In finding that the employer’s arbitration violated the NLRA, the Seventh Circuit made a significant distinction worth considering for employers.  The Seventh Circuit specifically distinguished rulings from other circuits, including the Ninth Circuit, finding that provisions mandating individual arbitration may be enforceable, where the employees had the right to opt out of the agreement without penalty.  However, because the agreement specifically provided that the employees were “deemed” to have consented to the agreement by continuing with their employment, the court avoided addressing whether an agreement with an opt out provision would be enforceable.

The Seventh Circuit also independently held that the arbitration agreement was unenforceable under the FAA.  In doing so, the Seventh Circuit noted that it was creating a split among circuit courts, on whether the FAA mandates enforcement of individual arbitration provisions over any conflict with the NLRA.

The Seventh Circuit found no conflict with the FAA as the NLRA generally favors arbitration and a violation of Section 7 would not have occurred if the arbitration agreement had permitted class or collective arbitration.  The Court also relied on the FAA’s savings clause in finding no conflict. While the FAA generally favors arbitration, its saving clause provides that arbitration agreements are “enforceable save upon such grounds as exist at law or in equity for the revocation of any contract.”  The Seventh Circuit reasoned that because the arbitration provision violated the NLRA, that illegality rendered it unenforceable under the savings clause.

Notably, the Fifth Circuit, in D.R. Horton, Inc. v. NLRB, has previously rejected the claim that the FAA savings clause could be used to invalidate a class action waiver, as it results in disfavoring arbitration, by eliminating its streamlined convenience and cost savings.  The Fifth Circuit also rejected the argument that that NLRA was exempted from application of the FAA.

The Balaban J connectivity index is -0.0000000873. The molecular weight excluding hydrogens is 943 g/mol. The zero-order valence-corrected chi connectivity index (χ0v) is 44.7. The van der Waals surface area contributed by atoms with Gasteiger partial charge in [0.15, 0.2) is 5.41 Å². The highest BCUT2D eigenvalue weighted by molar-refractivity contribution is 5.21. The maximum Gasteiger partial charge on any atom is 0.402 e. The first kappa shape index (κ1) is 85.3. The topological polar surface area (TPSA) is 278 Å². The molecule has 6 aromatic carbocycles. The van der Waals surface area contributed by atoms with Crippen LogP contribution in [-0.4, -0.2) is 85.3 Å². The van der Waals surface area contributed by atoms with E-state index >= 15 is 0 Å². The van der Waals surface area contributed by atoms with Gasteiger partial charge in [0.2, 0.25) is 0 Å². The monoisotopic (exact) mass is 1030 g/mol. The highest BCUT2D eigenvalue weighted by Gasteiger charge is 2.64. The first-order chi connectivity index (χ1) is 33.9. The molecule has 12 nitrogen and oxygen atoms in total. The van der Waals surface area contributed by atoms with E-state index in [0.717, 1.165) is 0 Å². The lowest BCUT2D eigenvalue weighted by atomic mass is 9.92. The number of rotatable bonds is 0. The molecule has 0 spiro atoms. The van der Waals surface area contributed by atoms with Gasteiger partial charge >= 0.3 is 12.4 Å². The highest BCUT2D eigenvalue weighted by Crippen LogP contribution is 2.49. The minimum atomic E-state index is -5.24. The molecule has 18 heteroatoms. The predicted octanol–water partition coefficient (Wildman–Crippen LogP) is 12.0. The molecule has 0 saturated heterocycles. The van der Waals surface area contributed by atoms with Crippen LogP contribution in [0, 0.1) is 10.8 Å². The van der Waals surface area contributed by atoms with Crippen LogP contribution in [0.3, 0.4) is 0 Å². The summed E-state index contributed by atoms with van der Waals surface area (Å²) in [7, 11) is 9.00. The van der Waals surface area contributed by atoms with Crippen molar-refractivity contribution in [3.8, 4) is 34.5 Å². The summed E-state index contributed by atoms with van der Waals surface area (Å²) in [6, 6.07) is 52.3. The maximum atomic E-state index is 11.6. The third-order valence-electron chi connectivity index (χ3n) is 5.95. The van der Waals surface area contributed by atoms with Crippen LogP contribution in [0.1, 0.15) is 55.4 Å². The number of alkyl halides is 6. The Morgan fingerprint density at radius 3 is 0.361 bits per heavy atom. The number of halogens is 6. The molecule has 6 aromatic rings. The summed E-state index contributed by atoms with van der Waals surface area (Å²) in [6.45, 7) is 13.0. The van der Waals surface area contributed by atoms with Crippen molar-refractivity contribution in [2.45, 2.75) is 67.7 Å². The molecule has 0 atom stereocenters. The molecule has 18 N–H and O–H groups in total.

Takeaway for Employers:

It remains to be seen when the United States Supreme Court will address the split among circuits on whether class action waivers in arbitration agreement are enforceable under the FAA or violate the NLRA.  However, employers in the Seventh Circuit should now review their arbitration agreements to see if they comply with Lewis.  A class action waiver entered into as a condition of employment will be found invalid by district courts in that circuit.

However, it does not necessarily follow that all class arbitration waivers will be deemed to be per se invalid.  The Seventh Circuit left open the question of whether a class action waiver in an arbitration agreement would comply with the NLRA if the employee were given the choice of opting out in connection with their continued employment.

Contributor:  Daniel C. Zamora, Attorney at Law  |  Weintraub Tobin